UNIONS and politicians have reacted angrily to plans to axe more than 400 Wearside call centre jobs.
Energy giant npower announced yesterday it plans to transfer 430 backroom posts from its Rainton Bridge call centre to India, as part of a massive revamp which will see it close centres in Peterlee, Thornaby and Stoke.
Npower has about 1,250 employees in Peterlee, divided between three offices – Tyne House, Tees House and Wear House.
Under the plans announced yesterday, Tees House will close, and ownership of Wear House will transfer to contact services firm Capita.
About 110 staff will also transfer to Capita and some 630 will transfer to Rainton.
Tyne House, which has about 500 employees, is unaffected.
The Thornaby centre employs approximately 500 people, who will be offered a position elsewhere, mainly at Rainton Bridge.
Npower is starting a 60-day consultation programme with the 430 staff whose jobs are under threat.
Houghton and Sunderland South MP Bridget Phillipson, whose constituency covers the site, said: “The announcement from npower is a devastating blow for staff at Rainton Bridge, especially with Christmas just around the corner.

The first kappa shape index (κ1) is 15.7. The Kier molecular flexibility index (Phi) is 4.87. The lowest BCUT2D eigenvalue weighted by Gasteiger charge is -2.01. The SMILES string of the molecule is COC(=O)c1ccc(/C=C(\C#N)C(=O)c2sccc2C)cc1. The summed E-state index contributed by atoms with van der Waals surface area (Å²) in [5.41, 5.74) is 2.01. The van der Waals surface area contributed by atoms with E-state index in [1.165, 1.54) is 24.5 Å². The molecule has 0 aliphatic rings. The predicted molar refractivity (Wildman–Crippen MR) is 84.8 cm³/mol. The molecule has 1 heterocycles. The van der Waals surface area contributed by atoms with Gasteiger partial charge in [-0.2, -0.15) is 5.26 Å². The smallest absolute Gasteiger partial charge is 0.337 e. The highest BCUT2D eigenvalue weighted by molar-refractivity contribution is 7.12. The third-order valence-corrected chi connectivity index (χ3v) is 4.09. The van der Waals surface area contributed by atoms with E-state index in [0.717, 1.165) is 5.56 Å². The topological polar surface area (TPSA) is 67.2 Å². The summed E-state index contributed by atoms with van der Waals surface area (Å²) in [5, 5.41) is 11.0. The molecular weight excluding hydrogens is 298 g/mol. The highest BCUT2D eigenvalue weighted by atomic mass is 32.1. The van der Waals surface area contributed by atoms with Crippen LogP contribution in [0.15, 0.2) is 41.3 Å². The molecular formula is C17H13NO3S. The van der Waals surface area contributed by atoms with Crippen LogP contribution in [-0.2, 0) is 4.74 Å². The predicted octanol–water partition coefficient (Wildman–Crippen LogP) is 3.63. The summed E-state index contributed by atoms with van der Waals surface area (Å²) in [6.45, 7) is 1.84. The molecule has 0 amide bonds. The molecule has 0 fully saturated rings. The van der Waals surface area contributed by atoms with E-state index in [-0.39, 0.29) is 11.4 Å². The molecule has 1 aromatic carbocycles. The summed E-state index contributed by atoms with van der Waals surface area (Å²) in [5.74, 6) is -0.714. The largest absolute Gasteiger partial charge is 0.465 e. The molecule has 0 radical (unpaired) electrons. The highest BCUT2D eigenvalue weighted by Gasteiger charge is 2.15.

“Over 400 families face the prospect of going into the new year trying to secure work in an increasingly tough North-East jobs market.
“I want to see npower taking responsibility for its decision. They need to put in place a support package that goes above and beyond what is required by law.
“In the meantime, I will be working with Sunderland City Council and JobCentre Plus to see what more can be done at a local level.”
GMB northern region senior organiser Colin Smith accused the firm of playing politics with people’s lives.
He said: “Everyone is devastated – there is still a lack of clarity and the staff have demanded more details.
“Nobody in any of the trade unions knew about Capita until Wednesday morning, when the Daily Telegraph ran the story – Capita was not even on the radar.
“The company has to have briefed the Telegraph about that.”
A staff briefing had left as many questions as it answered, he said.
“The briefing has caused a lot of confusion,” said Mr Smith.
“There is still a lack of clarity and staff have demanded more information.”
Union leaders are due to meet management formally on Monday.
North East Chamber of Commerce chief executive James Ramsbotham said: “Our thoughts and sympathies are with those impacted by this announcement, which will affect hundreds of families and many businesses across the North East.
“At a time when many companies are reaping the benefits of repatriating or “re-shoring” work back to the UK, it is extremely disappointing to see npower doing the opposite.
“This news is a huge blow to the regional service sector, which has made significant strides in its recovery from the recession over the last year or so.”
Gareth Pickles, npower’s customer service director, said the company remained committed to the region: “Today’s announcement would mean a lot of changes but our commitment to the North East remains very strong.
“There will still be around three and a half thousand people in the region helping npower customers every day.”